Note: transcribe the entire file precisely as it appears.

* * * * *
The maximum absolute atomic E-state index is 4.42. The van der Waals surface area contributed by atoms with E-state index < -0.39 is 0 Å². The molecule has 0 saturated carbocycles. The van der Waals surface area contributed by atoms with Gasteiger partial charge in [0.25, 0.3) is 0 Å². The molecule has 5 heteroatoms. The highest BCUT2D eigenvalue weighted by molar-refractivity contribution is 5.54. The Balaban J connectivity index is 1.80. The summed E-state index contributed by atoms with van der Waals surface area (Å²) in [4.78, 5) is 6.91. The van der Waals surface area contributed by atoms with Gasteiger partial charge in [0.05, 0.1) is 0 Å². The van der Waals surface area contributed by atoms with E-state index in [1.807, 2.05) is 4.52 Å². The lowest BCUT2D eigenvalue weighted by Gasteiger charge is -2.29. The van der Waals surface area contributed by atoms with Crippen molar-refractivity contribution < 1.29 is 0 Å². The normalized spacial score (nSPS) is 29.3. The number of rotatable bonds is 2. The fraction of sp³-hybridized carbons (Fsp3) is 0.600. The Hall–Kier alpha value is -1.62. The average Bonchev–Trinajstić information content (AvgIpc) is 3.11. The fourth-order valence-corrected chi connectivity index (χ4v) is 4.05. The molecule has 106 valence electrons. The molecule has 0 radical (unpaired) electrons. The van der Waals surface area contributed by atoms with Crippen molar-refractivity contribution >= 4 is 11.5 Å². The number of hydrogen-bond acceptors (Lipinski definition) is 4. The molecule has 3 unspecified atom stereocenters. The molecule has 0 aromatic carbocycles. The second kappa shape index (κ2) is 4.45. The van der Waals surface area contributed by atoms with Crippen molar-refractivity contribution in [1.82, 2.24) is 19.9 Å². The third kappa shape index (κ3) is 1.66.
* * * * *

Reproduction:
The maximum absolute atomic E-state index is 4.42. The van der Waals surface area contributed by atoms with E-state index < -0.39 is 0 Å². The molecule has 0 saturated carbocycles. The van der Waals surface area contributed by atoms with Gasteiger partial charge in [0.25, 0.3) is 0 Å². The molecule has 5 heteroatoms. The highest BCUT2D eigenvalue weighted by molar-refractivity contribution is 5.54. The Balaban J connectivity index is 1.80. The summed E-state index contributed by atoms with van der Waals surface area (Å²) in [4.78, 5) is 6.91. The van der Waals surface area contributed by atoms with Gasteiger partial charge in [0.05, 0.1) is 0 Å². The van der Waals surface area contributed by atoms with E-state index in [1.807, 2.05) is 4.52 Å². The lowest BCUT2D eigenvalue weighted by Gasteiger charge is -2.29. The van der Waals surface area contributed by atoms with Crippen molar-refractivity contribution < 1.29 is 0 Å². The normalized spacial score (nSPS) is 29.3. The number of rotatable bonds is 2. The fraction of sp³-hybridized carbons (Fsp3) is 0.600. The Hall–Kier alpha value is -1.62. The average Bonchev–Trinajstić information content (AvgIpc) is 3.11. The fourth-order valence-corrected chi connectivity index (χ4v) is 4.05. The molecule has 106 valence electrons. The molecule has 0 radical (unpaired) electrons. The van der Waals surface area contributed by atoms with Crippen molar-refractivity contribution >= 4 is 11.5 Å². The number of hydrogen-bond acceptors (Lipinski definition) is 4. The molecule has 3 unspecified atom stereocenters. The molecule has 0 aromatic carbocycles. The second kappa shape index (κ2) is 4.45. The van der Waals surface area contributed by atoms with Crippen molar-refractivity contribution in [1.82, 2.24) is 19.9 Å². The third kappa shape index (κ3) is 1.66.